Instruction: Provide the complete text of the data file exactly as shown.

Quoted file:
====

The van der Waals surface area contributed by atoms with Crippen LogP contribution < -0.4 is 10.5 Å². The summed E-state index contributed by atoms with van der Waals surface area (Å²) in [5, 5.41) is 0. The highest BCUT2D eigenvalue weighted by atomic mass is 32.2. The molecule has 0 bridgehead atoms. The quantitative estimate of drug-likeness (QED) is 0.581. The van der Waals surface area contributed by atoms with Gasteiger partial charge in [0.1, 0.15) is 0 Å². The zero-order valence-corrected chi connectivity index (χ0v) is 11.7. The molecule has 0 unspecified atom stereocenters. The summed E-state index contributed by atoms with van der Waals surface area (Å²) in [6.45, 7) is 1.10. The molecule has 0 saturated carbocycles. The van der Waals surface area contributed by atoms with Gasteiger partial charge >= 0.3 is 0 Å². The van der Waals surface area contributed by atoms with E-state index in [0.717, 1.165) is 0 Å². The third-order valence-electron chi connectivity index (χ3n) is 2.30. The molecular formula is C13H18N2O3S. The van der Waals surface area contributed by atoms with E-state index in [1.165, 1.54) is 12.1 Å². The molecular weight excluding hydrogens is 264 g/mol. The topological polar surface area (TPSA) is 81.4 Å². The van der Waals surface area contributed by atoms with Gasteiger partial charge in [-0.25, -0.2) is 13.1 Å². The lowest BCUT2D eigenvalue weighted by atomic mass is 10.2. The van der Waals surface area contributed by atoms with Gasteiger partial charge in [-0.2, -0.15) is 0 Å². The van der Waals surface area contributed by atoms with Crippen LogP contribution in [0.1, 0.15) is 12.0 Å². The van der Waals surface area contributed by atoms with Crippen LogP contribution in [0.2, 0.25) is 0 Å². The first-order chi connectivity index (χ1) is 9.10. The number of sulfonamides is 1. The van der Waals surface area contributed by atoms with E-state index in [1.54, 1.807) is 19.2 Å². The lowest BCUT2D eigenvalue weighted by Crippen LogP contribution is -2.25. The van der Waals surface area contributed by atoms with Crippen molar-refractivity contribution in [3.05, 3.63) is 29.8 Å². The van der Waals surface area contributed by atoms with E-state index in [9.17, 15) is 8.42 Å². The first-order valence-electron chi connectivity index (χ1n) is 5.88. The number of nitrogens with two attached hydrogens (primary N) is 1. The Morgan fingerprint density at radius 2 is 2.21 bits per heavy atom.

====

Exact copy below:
The van der Waals surface area contributed by atoms with Crippen LogP contribution < -0.4 is 10.5 Å². The summed E-state index contributed by atoms with van der Waals surface area (Å²) in [5, 5.41) is 0. The highest BCUT2D eigenvalue weighted by atomic mass is 32.2. The molecule has 0 bridgehead atoms. The quantitative estimate of drug-likeness (QED) is 0.581. The van der Waals surface area contributed by atoms with Gasteiger partial charge in [0.1, 0.15) is 0 Å². The zero-order valence-corrected chi connectivity index (χ0v) is 11.7. The molecule has 0 unspecified atom stereocenters. The summed E-state index contributed by atoms with van der Waals surface area (Å²) in [6.45, 7) is 1.10. The molecule has 0 saturated carbocycles. The van der Waals surface area contributed by atoms with Gasteiger partial charge >= 0.3 is 0 Å². The van der Waals surface area contributed by atoms with E-state index in [0.717, 1.165) is 0 Å². The third-order valence-electron chi connectivity index (χ3n) is 2.30. The molecular formula is C13H18N2O3S. The van der Waals surface area contributed by atoms with E-state index in [1.165, 1.54) is 12.1 Å². The molecular weight excluding hydrogens is 264 g/mol. The topological polar surface area (TPSA) is 81.4 Å². The van der Waals surface area contributed by atoms with Gasteiger partial charge in [-0.25, -0.2) is 13.1 Å². The lowest BCUT2D eigenvalue weighted by atomic mass is 10.2. The van der Waals surface area contributed by atoms with Gasteiger partial charge in [-0.2, -0.15) is 0 Å². The van der Waals surface area contributed by atoms with Crippen LogP contribution in [0.1, 0.15) is 12.0 Å². The van der Waals surface area contributed by atoms with Crippen LogP contribution in [0.2, 0.25) is 0 Å². The first-order chi connectivity index (χ1) is 9.10. The number of sulfonamides is 1. The van der Waals surface area contributed by atoms with E-state index in [1.54, 1.807) is 19.2 Å². The lowest BCUT2D eigenvalue weighted by Crippen LogP contribution is -2.25. The van der Waals surface area contributed by atoms with Crippen molar-refractivity contribution in [3.05, 3.63) is 29.8 Å². The van der Waals surface area contributed by atoms with E-state index in [9.17, 15) is 8.42 Å². The first-order valence-electron chi connectivity index (χ1n) is 5.88. The number of nitrogens with two attached hydrogens (primary N) is 1. The Morgan fingerprint density at radius 2 is 2.21 bits per heavy atom.